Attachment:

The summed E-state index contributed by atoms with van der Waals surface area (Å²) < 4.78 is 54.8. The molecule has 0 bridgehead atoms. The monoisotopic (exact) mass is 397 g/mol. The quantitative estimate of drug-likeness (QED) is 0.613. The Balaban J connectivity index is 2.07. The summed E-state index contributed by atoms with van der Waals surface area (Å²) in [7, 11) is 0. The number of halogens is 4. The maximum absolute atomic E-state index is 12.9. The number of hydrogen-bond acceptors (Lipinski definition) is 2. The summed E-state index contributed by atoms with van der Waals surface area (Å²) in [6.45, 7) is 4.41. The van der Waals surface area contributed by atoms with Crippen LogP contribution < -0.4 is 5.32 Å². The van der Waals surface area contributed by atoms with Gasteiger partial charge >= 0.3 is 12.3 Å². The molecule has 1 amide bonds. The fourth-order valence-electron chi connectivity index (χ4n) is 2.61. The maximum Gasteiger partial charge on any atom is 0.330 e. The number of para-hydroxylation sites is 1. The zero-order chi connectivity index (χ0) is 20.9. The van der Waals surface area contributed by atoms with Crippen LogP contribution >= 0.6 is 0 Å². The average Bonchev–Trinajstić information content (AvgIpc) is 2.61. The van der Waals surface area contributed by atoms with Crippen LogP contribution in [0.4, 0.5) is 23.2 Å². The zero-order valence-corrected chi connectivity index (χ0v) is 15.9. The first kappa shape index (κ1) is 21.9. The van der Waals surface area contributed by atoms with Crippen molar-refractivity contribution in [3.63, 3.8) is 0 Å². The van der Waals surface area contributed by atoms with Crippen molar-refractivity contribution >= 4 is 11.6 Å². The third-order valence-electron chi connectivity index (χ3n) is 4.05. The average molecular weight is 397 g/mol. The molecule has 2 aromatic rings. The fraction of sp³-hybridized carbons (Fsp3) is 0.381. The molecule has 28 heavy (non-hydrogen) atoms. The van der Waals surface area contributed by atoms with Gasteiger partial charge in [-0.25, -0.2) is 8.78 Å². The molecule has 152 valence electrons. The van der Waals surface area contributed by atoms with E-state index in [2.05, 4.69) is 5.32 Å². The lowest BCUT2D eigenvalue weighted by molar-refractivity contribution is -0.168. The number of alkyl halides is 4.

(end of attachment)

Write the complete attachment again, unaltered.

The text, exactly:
The summed E-state index contributed by atoms with van der Waals surface area (Å²) < 4.78 is 54.8. The molecule has 0 bridgehead atoms. The monoisotopic (exact) mass is 397 g/mol. The quantitative estimate of drug-likeness (QED) is 0.613. The Balaban J connectivity index is 2.07. The summed E-state index contributed by atoms with van der Waals surface area (Å²) in [7, 11) is 0. The number of halogens is 4. The maximum absolute atomic E-state index is 12.9. The number of hydrogen-bond acceptors (Lipinski definition) is 2. The summed E-state index contributed by atoms with van der Waals surface area (Å²) in [6.45, 7) is 4.41. The van der Waals surface area contributed by atoms with Crippen LogP contribution < -0.4 is 5.32 Å². The van der Waals surface area contributed by atoms with Gasteiger partial charge >= 0.3 is 12.3 Å². The molecule has 1 amide bonds. The fourth-order valence-electron chi connectivity index (χ4n) is 2.61. The maximum Gasteiger partial charge on any atom is 0.330 e. The number of para-hydroxylation sites is 1. The zero-order chi connectivity index (χ0) is 20.9. The van der Waals surface area contributed by atoms with Crippen LogP contribution >= 0.6 is 0 Å². The average Bonchev–Trinajstić information content (AvgIpc) is 2.61. The van der Waals surface area contributed by atoms with Crippen LogP contribution in [0.4, 0.5) is 23.2 Å². The zero-order valence-corrected chi connectivity index (χ0v) is 15.9. The first kappa shape index (κ1) is 21.9. The van der Waals surface area contributed by atoms with Crippen molar-refractivity contribution in [3.63, 3.8) is 0 Å². The van der Waals surface area contributed by atoms with Crippen molar-refractivity contribution >= 4 is 11.6 Å². The third-order valence-electron chi connectivity index (χ3n) is 4.05. The average molecular weight is 397 g/mol. The molecule has 2 aromatic rings. The fraction of sp³-hybridized carbons (Fsp3) is 0.381. The molecule has 28 heavy (non-hydrogen) atoms. The van der Waals surface area contributed by atoms with Gasteiger partial charge in [-0.25, -0.2) is 8.78 Å². The molecule has 152 valence electrons. The van der Waals surface area contributed by atoms with E-state index in [2.05, 4.69) is 5.32 Å². The lowest BCUT2D eigenvalue weighted by molar-refractivity contribution is -0.168. The number of alkyl halides is 4.